Pepys diary complete for the year 1665...
|Title||:||The Diary of Samuel Pepys, 1665|
|Number of Pages||:||204 Pages|
|Status||:||Available For Download|
|Last checked||:||21 Minutes ago!|
The Diary of Samuel Pepys, 1665 Reviews
Want of money in the Navy puts everything out of order. Men grow mutinous. And nobody here to mind the business of the Navy but myself."-- 31 October 1665, Diary of Samuel PepysThe sixth volume (1665, with 121,000 words) has been one of the most eventful years of Pepys' diary. He sees his fortune triple, due largely to multiple roles he is playing in the government (Treasurer of Tanger, Surveyor of the Victuals) in addition to his day job as Clerk of the Acts to the Navy Board. His skill and work ethic have earned him not just the attention and favor of Lord Sandwich, but also the Duke of Yorke and occasionally the King. This year the plague hits London hard. Those who can move their families out of the city. The Plague peaks during the Summer and begins to pull back as Winter freeze comes on. Not much slows Pepys down, however, when it comes to the ladies. Sometimes I think the only reason Pepys learned basic French and Spanish was so he could write in code all the opportunities he takes to grope, fondle, kiss, and seduce the local wives and wenches. If there hasn't already been a PhD written on status, sex, and the mid-seventeenth century, Pepys' diary would be fertile ground for one. Although the various episodes of Pepys behaving badly do spice the diary up, it isn't the reason I keep getting drawn further into this massive work. Pepys is a perfect cipher for the times. He unlocks so much about the enlightenment, the native curiosity of the times, the post Cromwell rationality and bureaucracy that starts to creep into government. Every pages seems to hold amazing tidbits. For example, the following passage could have easily come out of Adam Smith's Wealth of Nations, but instead was given by Mr. Henry Slingsby (the Master of the Mint):27 January 1665 "...talking with Mr. Slingsby, who is a very ingenious person, about the Mint and the coinage of money. Among other things, he argues that there being 7000000l coined in the Rump time, and, by the Treasurers of that time, it being their opinion that the Rump money was in all payments, one with another, about a tenth part of all their money -- 'then,' says he (to my question), 'the nearest guess we can make is that the money passing up and down in business is 7000000l'To another question of mine, he made me fully understand that the old law of prohibiting bullion to be exported is, and ever was, a folly and an injury, rather than a good. Arguing thus -- that if the exportations exceed importations, then the balance must be brought home in money; which , when our merchants know cannot be carried out again, they will forbear to bring home in money, but let it lie abroad for trade or keep in foreign banks. Or if our importations exceed our exportations, then to keep credit, the merchants will and must find ways of carrying out money by stealth, which is a most easy thing to do and is everywhere done, and therefore the law against signifies nothing in the world -- besides, that it si seen that where money is free, there is great plenty; where it is restrained, as here, there is great want, as in Spain."Here are my other Pepys diary reviews:Vol 1: 1660, 117,000 wordsVol 2: 1661, 84,000 wordsVol 3: 1662, 105,000 wordsVol 4: 1663, 159,000 wordsVol 5: 1664, 132,000 wordsVol 7: 1666, 151,000 wordsVol 8: 1667, 201,000 wordsVol 9: 1668, 128,000 words; 1669, 52,500 words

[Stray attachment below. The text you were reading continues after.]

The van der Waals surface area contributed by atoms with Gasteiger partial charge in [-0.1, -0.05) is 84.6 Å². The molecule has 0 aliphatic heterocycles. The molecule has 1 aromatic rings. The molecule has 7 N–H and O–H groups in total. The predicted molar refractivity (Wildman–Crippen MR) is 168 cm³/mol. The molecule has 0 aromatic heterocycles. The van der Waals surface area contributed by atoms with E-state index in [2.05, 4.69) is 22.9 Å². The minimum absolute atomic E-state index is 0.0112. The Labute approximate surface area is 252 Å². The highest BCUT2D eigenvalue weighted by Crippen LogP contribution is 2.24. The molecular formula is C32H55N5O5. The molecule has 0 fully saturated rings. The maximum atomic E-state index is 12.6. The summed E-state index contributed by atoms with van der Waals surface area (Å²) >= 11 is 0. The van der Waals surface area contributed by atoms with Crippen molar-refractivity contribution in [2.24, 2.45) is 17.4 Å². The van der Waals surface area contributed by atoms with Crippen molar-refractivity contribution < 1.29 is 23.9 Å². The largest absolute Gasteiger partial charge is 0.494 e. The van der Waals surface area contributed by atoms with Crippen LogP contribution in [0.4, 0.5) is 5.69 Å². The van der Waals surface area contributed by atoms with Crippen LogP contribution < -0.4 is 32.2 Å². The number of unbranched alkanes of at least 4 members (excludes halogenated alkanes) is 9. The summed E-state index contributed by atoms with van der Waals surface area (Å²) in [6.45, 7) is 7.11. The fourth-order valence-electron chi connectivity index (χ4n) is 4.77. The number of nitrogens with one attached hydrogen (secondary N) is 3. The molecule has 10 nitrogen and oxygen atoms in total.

15 Minute DramaFrom BBC Radio 4:Hattie Naylor's dramatisation of the 17th-century diaries. With Kris Marshall.I do love these series and the music is splendid.
A pretty sad year for Pepys, there is a lot of stress and foreign problems with the Dutch war not going very well and at home there is the awful threat of the Plague.Very moving and graphic in his descriptions of him seeing corpses being carried and houses locked up with the people who are infected inside.Such powerful writing and you feel such an immediacy you as a reader are transported back to that time.He loses many colleagues and also some relatives and friends too and he is in a panic about leaving his affairs unfinished in case the worst happens.A very melancholy year and this is reflected in his lifestyle changes, he still attends church but as for his hobbies, the most we hear of him pursuing them is his love of music when he has friends around and they play and sing.There is very little theatre going and he hasn't bought so many books.This may be subconciously to the fact of the plague he is worrying about his mortality, all in all a very bleak time for Pepys.Though to be fair there is a lot of amorous dalliances and he has started a sequence of his "erotic" passages in foreign languages to disguise his actions.This maybe due to shame or the fact he may suspect another person of finding or reading his diary if the worst happens with the high mortality rate this year.
This is the year the plague makes it to London. Pepys' description of the shops shut down, the red crosses on doors, meeting corpses in the street and the fear as the plague tally increases is chilling. I was preoccupied with this story line this year (more than 68 000 died of plague in 1665). Also this year, war with the Dutch, Pepys' preoccupation with work and the Tangier victuals and Lord Sandwich's downfall and ostracization to Spain (as ambassador). Despite this Pepys feels his year was positive and he kept up the womanizing during these times, now described in French.